Thursday, 11 September 2008

The day Soraya became a happy bunny....

September 8th

A bit of a lie in this morning, because Soraya and I are inspecting the second school at Kabgayi and she’s coming to the flat because it’s on our way. We walk through the cool of the morning, choking on lorry fumes as we tramp the main road to Kabgayi. The basilica roof is now almost completely stripped of tiles; the huge statue of Mary out at the front is rising from a plinth of mucky tiles and rotten, nail-studded rafters!

Finding the school is not a problem; we can hear the little ones chanting their answers from fifty yards away. It’s almost a carbon copy of the other Kabgayi institution – arched gateway, enclosed courtyard, brick walls with high ceilings and glazed windows. It desperately needs redecorating but most of the structure is sound – just a few ominous cracks floor to ceiling in a couple of rooms.

Christine, the head, is experienced and pleasant and nobody’s fool. We go on a tour of the buildings. This is a school of 1700, so water and latrines are relatively sorted or there’d be an epidemic! There’s a lovely maternelle with around 150 children in two rooms; they have their own little enclosed playground and a section with a slide and other play equipment. The walls are festooned with the children’s artwork on recycled computer paper, and the whole set up is the closest I’ve come here in Rwanda to the sort of maternelle we’d expect back home.

We each watch a couple of lessons in the primary school; they’re safe but not exciting. Both teachers have been well prepared for us, and their lesson planners for today would pass any inspection under the sun. However, it still doesn’t mean they’re willing to try anything different such as groupwork, or paired work, or anything where the teacher is not out at the front in absolute control.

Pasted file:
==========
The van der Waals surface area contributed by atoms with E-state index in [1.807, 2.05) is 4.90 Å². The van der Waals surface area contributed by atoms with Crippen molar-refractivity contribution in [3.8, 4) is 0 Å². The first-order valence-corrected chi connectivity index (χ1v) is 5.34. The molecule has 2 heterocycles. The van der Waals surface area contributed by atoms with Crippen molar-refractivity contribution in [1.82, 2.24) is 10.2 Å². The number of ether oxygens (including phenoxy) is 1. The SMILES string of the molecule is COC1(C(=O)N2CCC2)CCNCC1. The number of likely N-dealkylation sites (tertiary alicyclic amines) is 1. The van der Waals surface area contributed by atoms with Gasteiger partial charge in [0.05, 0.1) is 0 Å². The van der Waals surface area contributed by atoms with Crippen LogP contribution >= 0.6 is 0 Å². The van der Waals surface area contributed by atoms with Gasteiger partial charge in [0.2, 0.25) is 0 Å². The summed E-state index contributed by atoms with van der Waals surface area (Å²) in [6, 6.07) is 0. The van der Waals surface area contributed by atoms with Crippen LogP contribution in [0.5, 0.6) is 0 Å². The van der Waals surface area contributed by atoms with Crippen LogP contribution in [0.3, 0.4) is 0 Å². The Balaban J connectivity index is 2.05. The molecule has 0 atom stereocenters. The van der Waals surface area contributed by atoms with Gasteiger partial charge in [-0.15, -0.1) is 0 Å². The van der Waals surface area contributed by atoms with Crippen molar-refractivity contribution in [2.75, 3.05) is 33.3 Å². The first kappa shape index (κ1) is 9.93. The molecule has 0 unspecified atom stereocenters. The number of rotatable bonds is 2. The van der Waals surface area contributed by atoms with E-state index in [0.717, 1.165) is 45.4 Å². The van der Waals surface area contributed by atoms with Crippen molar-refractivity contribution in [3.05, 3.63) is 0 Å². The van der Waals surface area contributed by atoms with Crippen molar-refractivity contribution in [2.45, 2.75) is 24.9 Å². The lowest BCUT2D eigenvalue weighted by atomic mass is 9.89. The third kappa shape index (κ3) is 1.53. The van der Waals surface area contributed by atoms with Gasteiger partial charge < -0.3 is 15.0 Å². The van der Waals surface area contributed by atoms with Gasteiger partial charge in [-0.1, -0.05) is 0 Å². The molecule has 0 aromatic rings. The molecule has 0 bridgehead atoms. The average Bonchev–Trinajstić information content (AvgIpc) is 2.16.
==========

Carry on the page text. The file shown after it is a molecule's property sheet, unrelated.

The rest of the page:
We leave the school and I take Soraya back home the scenic route via the brickworks valley. It’s seriously hot and by the time we reach the town centre we’re wilting fast. We eat at “Tranquillé” but what we both really need is a couple of buckets of water.

In the afternoon Soraya goes to see the YWCA manager because her house is supposed to be ready to move in to. I go back to the flat and do my report. Now that we’ve run out of official lesson observation sheets this takes even longer because I’ve got to write up the lesson observations from scratch.

I’m still none the wiser as to how the two Kabgayi schools relate to each other, and I’ll need to talk to Claude before I can send a copy of the report to either school. Come to think of it, I now have about eleven reports done but not sent to schools. Claude has an electronic copy, but neither the Mayor nor the schools have seen anything yet. That’ll make a nice little job on a future “down day”!

In late afternoon it’s the usual shopping and cooking routine; Tom arrives but we’re both pretty tired. Despite that we manage to get our act together and our evening meal is really excellent. Tomato base with German sausage, loads of veg and a beer to wash it all down. Then banana smoothie with some concentrated strawberry juice to beef it up a bit. We’re groaning by the time we finish, and all we can do in the evening is watch a video each.

While we’re eating we get an excited text from Soraya; not only is her house ready but Jackie at YWCA has found her a truck and some boys to move all her heavy furniture into it. At last, after months of being nomadic, she’s got not only a house but apparently a lovely one. It’s only a matter of a couple of hundred metres from Tom and I, so we’ve both got our own personal space but are close enough to reach each other quickly if there’s any sort of emergency.

Best thing about today – beyond any question, its Soraya’s news. I’m so happy for her. I’m sure she’s enjoying the work we’re doing, and now her domestic life is coming good she can at last relax and now have to worry about where she might be next week!

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